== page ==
OSHA Withdraws ‘Vaccine or Testing’ Mandate
The Supreme Court recently blocked the emergency temporary standard, but OSHA may still have a path forward.
The vaccine or testing mandate dictated that companies with 100 or more employees were required to have workers vaccinated against COVID-19 or be tested weekly and wear masks.
The withdrawal was effective as of Jan. 26.
OSHA made the initial announcement about the Emergency Temporary Standard (ETS) in November, and immediately was met with pushback, including from the National Retail Federation, which filed a lawsuit to challenge the rule.
The mandate has been through the legal gauntlet in recent months, first getting blocked by the U.S. Court of Appeals for the Fifth Circuit. The Sixth Circuit court later let it go forward, but it ended up in front of the Supreme Court.
In a 6-3 decision on Jan. 13, the Supreme Court ruled that OSHA had exceeded its statutory authority in implementing this mandate and blocked it from going forward.
“Although Congress has indisputably given OSHA the power to regulate occupational dangers, it has not given that agency the power to regulate public health more broadly,” wrote the court’s conservative justices, who voted together to block the mandate.
“Requiring the vaccination of 84 million Americans, selected simply because they work for employers with more than 100 employees, certainly falls in the latter category.”
In their dissent, the court’s three liberal justices argued that OSHA does have the right and the expertise to impose the mandate, arguing that the court lacks public health knowledge and is “insulated from responsibility for any damage it causes."
“In the face of a still-raging pandemic, this court tells the agency charged with protecting worker safety that it may not do so in all the workplaces needed,” wrote the judges in the dissent.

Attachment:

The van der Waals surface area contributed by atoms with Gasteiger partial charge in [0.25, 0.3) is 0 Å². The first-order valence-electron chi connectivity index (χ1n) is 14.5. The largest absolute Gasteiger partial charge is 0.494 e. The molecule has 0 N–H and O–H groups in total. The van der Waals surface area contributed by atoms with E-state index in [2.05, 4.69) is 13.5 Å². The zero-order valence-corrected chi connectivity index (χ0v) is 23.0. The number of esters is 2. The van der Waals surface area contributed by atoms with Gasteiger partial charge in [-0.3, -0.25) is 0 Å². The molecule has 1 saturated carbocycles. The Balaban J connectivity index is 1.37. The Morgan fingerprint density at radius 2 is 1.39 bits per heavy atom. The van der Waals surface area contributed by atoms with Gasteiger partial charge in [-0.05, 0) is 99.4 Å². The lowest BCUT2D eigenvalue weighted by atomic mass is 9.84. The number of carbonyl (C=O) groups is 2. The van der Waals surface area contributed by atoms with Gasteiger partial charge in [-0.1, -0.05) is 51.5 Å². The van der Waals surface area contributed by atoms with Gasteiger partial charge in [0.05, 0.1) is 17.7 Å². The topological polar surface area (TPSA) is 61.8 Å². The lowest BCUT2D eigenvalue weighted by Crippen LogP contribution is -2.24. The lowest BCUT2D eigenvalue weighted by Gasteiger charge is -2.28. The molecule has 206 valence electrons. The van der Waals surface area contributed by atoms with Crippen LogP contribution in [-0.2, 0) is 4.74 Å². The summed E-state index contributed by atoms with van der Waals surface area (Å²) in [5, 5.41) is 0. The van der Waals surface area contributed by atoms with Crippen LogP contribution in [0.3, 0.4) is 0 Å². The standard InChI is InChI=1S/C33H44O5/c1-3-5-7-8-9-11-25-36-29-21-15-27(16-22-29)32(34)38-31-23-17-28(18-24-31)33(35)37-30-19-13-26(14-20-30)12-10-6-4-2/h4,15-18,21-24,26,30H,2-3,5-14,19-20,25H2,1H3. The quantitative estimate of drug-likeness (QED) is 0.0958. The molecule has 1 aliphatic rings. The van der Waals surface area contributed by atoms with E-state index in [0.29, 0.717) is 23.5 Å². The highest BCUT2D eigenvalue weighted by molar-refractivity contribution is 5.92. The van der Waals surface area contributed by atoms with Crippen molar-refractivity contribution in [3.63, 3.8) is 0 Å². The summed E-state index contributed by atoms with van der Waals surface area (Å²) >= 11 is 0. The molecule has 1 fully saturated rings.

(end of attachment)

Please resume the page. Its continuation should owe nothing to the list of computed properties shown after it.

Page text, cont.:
“As disease and death continue to mount, this court tells the agency that it cannot respond in the most effective way possible. Without legal basis, the court usurps a decision that rightfully belongs to others. It undercuts the capacity of the responsible federal officials, acting well within the scope of their authority, to protect American workers from grave danger.”
In a statement following the Supreme Court’s ruling, President Joe Biden called on states and employers to voluntarily implement vaccination requirements to protect workers.
“The court has ruled that my administration cannot use the authority granted to it by Congress to require this measure, but that does not stop me from using my voice as president to advocate for employers to do the right thing to protect Americans’ health and economy,” said Biden.
Though the Court has made its decision, there may still be a path forward for OSHA.
“Although OSHA is withdrawing the vaccination and testing ETS as an enforceable emergency temporary standard, the agency is not withdrawing the ETS as a proposed rule,” OSHA said in a statement on its website.
“The agency is prioritizing its resources to focus on finalizing a permanent COVID-19 Healthcare Standard.”
The agency said it continues to encourage workers to get vaccinated to avoid the dangers posed by COVID-19 in the workplace.
In a separate case, the Supreme Court ruled in a 5-4 decision on Jan. 13 that the COVID-19 vaccine requirement for healthcare workers, implemented by the Centers for Medicare & Medicaid Services, could go into effect as the appeals process continues.
For more information about COVID-19 and vaccinations, visit the Centers for Disease Control and Prevention’s website.
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